Tip of the Week – Being More Effective With A Weekly Schedule
This tip of the week comes to you via AJ’s Studio in Vancouver, WA. A few years ago, a group of local photographers got together and shared some work flow ideas. John and Amy Prutch talked about how they schedule out their week. One day is for blogging, one day is for reaching out to vendors, one day is for ordering, etc. This way, they never get bogged down in the 1000-things-a- once, nothing-gets-finished cycle.
Why? The Hamster Effect
Despite what self-help business books say, humans are horrible multitaskers. Studies show that not only are we horrible at multitasking, we can’t even learn to do it effectively. Humans are much better off doing two things consecutively than at the same time. Not only are we faster, but we are more effective, too. If you are doing your RAW processing and returning client emails all at the same time, not only is it going to take you longer, you’re going to produce poorer results. Multitasking usually just results in spinning your wheels. By separating out what you need to do into a weekly schedule, it helps you concentrate on each part of your business. Additionally, since it is a weekly schedule, it ensures that you aren’t missing any crucial part of your business. I don’t know how many small business owners, including photographers, that I’ve talked to who don’t blog regularly, who don’t go out and see partner vendors regularly, etc. By simply giving yourself a weekly schedule, it helps you to not forget essential parts of your business, additionally, personally it helps me not to get overwhelmed with everything I need to do.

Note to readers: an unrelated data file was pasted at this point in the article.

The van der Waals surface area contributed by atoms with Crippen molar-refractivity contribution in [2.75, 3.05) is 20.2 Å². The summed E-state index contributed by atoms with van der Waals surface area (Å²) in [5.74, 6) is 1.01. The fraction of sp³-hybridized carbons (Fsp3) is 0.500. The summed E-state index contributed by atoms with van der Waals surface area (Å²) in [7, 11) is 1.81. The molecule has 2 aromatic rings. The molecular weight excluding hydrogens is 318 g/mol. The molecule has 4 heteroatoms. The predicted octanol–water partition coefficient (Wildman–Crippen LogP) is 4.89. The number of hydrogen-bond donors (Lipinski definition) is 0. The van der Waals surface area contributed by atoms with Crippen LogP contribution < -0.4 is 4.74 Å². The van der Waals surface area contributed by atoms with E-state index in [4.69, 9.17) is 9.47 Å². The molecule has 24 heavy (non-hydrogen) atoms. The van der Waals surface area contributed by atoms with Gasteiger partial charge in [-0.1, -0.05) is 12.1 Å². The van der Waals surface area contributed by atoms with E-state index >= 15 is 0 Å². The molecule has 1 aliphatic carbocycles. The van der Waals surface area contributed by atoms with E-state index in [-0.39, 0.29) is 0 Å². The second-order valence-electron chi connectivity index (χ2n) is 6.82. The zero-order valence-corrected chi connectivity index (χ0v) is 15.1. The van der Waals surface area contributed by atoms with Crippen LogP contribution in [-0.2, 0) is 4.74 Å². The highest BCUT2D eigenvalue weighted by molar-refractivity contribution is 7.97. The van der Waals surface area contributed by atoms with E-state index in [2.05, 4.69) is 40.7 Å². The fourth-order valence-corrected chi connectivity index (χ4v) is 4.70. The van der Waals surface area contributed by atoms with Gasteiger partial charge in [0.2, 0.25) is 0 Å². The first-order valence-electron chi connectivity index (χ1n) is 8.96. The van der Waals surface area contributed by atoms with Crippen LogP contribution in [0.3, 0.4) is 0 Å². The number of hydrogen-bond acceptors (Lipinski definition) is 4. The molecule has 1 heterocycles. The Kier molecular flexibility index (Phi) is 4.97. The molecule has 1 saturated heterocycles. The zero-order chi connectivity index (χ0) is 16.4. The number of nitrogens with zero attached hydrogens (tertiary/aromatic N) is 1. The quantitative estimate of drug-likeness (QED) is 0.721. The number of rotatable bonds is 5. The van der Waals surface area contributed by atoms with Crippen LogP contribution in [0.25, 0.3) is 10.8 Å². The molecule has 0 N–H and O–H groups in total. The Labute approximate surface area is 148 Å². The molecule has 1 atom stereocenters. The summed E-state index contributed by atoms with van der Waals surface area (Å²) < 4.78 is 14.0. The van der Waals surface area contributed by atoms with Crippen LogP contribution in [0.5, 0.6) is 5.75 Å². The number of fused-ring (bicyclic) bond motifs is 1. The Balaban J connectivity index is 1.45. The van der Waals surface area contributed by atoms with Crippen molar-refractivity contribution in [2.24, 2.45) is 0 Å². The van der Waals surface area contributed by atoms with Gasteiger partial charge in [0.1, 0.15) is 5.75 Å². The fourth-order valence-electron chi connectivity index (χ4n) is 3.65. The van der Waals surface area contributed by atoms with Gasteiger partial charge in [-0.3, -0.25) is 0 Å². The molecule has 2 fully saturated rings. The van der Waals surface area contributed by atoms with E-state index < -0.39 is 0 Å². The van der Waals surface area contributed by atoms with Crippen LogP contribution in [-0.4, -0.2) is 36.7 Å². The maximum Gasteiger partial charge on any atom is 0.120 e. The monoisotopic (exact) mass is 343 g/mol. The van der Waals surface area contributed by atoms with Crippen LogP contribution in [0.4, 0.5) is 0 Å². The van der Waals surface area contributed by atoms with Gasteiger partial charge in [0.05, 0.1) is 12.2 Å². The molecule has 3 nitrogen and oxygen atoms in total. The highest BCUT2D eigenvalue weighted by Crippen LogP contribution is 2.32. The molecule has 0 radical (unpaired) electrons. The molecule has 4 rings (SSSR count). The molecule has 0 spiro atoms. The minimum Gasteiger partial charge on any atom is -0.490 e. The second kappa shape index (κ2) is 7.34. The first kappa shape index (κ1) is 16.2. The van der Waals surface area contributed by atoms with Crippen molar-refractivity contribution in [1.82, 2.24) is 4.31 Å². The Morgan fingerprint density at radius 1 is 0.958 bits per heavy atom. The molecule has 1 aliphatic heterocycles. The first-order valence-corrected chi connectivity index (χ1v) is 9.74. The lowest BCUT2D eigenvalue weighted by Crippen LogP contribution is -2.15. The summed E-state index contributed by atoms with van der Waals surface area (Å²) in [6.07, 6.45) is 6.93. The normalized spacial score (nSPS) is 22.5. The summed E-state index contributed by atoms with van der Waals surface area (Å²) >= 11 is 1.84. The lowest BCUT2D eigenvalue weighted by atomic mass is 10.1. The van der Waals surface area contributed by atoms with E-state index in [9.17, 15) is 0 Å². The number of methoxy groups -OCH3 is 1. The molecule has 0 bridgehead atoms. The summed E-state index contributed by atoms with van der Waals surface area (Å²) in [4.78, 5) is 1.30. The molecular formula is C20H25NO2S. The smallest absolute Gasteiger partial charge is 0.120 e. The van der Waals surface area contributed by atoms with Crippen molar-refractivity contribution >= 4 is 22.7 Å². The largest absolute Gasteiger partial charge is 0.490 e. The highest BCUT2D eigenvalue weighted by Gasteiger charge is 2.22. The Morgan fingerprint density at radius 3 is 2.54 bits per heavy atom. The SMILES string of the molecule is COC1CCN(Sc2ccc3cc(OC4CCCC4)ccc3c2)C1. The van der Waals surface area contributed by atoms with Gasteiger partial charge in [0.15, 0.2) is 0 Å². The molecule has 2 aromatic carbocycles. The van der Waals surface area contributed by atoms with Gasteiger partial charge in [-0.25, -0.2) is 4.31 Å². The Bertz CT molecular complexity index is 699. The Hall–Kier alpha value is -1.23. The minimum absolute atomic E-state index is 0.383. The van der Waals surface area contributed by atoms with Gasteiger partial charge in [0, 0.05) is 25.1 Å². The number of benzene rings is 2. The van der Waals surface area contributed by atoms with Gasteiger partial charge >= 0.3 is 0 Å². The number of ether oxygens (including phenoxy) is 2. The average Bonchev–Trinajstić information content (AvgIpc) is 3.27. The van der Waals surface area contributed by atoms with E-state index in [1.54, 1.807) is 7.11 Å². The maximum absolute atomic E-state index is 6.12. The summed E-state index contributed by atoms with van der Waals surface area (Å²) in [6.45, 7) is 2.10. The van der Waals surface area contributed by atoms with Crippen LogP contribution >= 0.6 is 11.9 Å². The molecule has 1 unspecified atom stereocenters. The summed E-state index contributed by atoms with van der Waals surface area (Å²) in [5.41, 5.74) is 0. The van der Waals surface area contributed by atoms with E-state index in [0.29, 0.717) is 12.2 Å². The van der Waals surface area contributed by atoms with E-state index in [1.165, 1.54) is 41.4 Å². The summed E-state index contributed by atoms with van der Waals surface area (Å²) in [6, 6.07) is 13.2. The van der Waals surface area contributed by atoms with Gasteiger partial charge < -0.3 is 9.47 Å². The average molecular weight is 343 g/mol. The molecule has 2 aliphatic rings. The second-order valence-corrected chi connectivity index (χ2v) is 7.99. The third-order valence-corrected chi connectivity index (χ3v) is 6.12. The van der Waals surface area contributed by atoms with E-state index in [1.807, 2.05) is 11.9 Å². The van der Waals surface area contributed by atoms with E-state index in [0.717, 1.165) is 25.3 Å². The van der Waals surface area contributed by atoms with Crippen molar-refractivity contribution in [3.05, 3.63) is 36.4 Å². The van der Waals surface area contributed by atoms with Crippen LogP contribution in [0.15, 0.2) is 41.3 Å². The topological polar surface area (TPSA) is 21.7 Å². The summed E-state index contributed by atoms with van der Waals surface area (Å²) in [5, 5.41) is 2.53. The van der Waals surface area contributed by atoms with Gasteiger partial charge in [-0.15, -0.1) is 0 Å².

I have a very busy schedule. We create all of our own content and we love doing it. That said, it takes a great deal of time to create the content, plan for updates, test software, etc. So, having a weekly schedule helps me. This is my weekly schedule:
Now, you notice that I just put these in the morning. If there is something else I need to get done, I do it. But I make sure that I always complete my task for that day on my calendar. If I do other stuff, great. But I always finish up my daily tasks.
The key to making this work is NEVER do Wednesdays tasks on Monday, that get’s you off track. More on this later.
Sample Photographer Schedule
So, here is a basic schedule that a photographer might use. I’d like to use Thursday for an example. Thursday is set aside for lab/album ordering. Ordering prints or an album actually is a very time consuming process. It’s amazing how much time it actually takes to put an order together. If you are putting together a few orders a day or an order in whenever one arrives, you’ll be wasting a serious amount of time. But, if first thing every Thursday morning you come in and send out your orders, you’ll be amazed at how many orders you can put together at one time. Additionally, you should make sure that all orders are processed, retouched, cropped and ready to go. If you stop to get an order ready while you’re ordering, it will take extra time. Make sure you stay on task each morning, get these daily tasks out of the way and move onto tasks you have to deal with at the moment, like contacting clients and setting up shoots!
Obviously the above schedule doesn’t include everything you need to do, but it’s a good start. We recommend bunching things together that are related. Like blog posting goes along well with social media preparation. We automatically add all our blog posts to our social media using Sociroll, but you can do this manually when you add a blog post.